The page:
The sporting weekend: Who said what
Paris (AFP) –
Who said what in sport this weekend:
"Jack was the type of player and person that you need in a team to win a World Cup. He was a great and lovable character and he will be greatly missed. The world of football and the world beyond football has lost one of the greats. RIP old friend."
-- Geoff Hurst on fellow 1966 World Cup winner Jack Charlton who died Friday night at the age of 85.
"When he is in that space, he is just unbeatable. I've never seen anything like this in top-class motor racing. It's like seeing a unicorn."
-- Mercedes team boss Toto Wolff on Lewis Hamilton after the world champion cruised to his 85th career win at the Styrian Grand Prix.
"There are no player parties here."
-- Edwin Weindorfer, the organiser of the 'Bett1Aces' exhibition tournament in Berlin, taking a pot-shot at Alexander Zverev and Novak Djokovic for taking part in the ill-fated Adria Tour which led to a series of positive coronavirus tests.
"It was so difficult for all of us with this weather and some of the time you can't see where you are going, but I loved it – though I did have a big aquaplane and had my heart in my mouth."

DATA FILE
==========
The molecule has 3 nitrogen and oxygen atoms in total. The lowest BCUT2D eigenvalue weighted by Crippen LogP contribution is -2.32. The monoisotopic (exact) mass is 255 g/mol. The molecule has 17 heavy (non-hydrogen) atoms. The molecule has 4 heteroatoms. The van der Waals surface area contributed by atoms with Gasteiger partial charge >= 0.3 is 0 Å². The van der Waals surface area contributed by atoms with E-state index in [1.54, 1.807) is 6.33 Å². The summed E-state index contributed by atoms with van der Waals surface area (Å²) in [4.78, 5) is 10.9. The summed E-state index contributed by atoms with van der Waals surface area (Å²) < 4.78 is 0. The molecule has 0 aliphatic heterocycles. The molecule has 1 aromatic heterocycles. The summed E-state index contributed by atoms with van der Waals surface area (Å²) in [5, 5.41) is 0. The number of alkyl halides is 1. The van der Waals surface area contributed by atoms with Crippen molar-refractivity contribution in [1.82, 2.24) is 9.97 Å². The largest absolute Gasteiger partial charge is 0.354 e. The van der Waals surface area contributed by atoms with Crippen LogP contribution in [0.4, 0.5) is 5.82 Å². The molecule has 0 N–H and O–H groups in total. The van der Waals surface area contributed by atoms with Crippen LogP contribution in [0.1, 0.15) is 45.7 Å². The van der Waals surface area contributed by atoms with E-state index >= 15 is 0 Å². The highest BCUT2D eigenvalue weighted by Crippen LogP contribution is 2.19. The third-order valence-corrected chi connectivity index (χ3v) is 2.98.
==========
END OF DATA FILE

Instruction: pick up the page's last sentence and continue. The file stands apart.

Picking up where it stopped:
-- Hamilton on taking pole for the Styrian Grand Prix at a rain-swept Red Bull Ring.
"What are we meant to do, cut our arms off? You can at most put your arms in front of your body."
-- Atalanta coach Gian Piero Gasperini after his team gave away two penalties through hand balls in the 2-2 Serie A draw at Juventus.
"We don't want the players to go all that far and sit in hotel rooms for two weeks. It is very, very depressing and disappointing."
-- India cricket chief Sourav Ganguly confirming the tour to Australia in December but calling for a shorter quaratine period on arrival.
"I am disappointed in myself. I'm sorry but being sorry is not enough."
-- Ferrari driver Charles Leclerc after colliding with teammate Sebastian Vettel in the Styrian Grand Prix, a rash move which put both men out of the race.
"I commend anyone that decides to put something on the back of their jersey. It is just something that didn't seriously resonate with my mission, with my goal."
-- NBA superstar LeBron James on opting out of wearing a social justice message on the back of his jersey.
"It is very sad on the day of a game that a player wakes up to this cowardly and despicable abuse."
-- Crystal Palace manager Roy Hodgson on the online racist abuse suffered by one of his star players, Wilfried Zaha. Police later said they had arrested a 12-year-old boy in connection with the incident.
"We don't give a damn about PSG, this match is first and foremost a way to get back together with our mates!"
-- Johan Vattier, president of Le Havre's biggest supporters group, on the friendly with PSG which they lost 9-0. The game saw 5,000 fans attend, a first for the big leagues of Europe after the coronavirus lockdown.
© 2020 AFP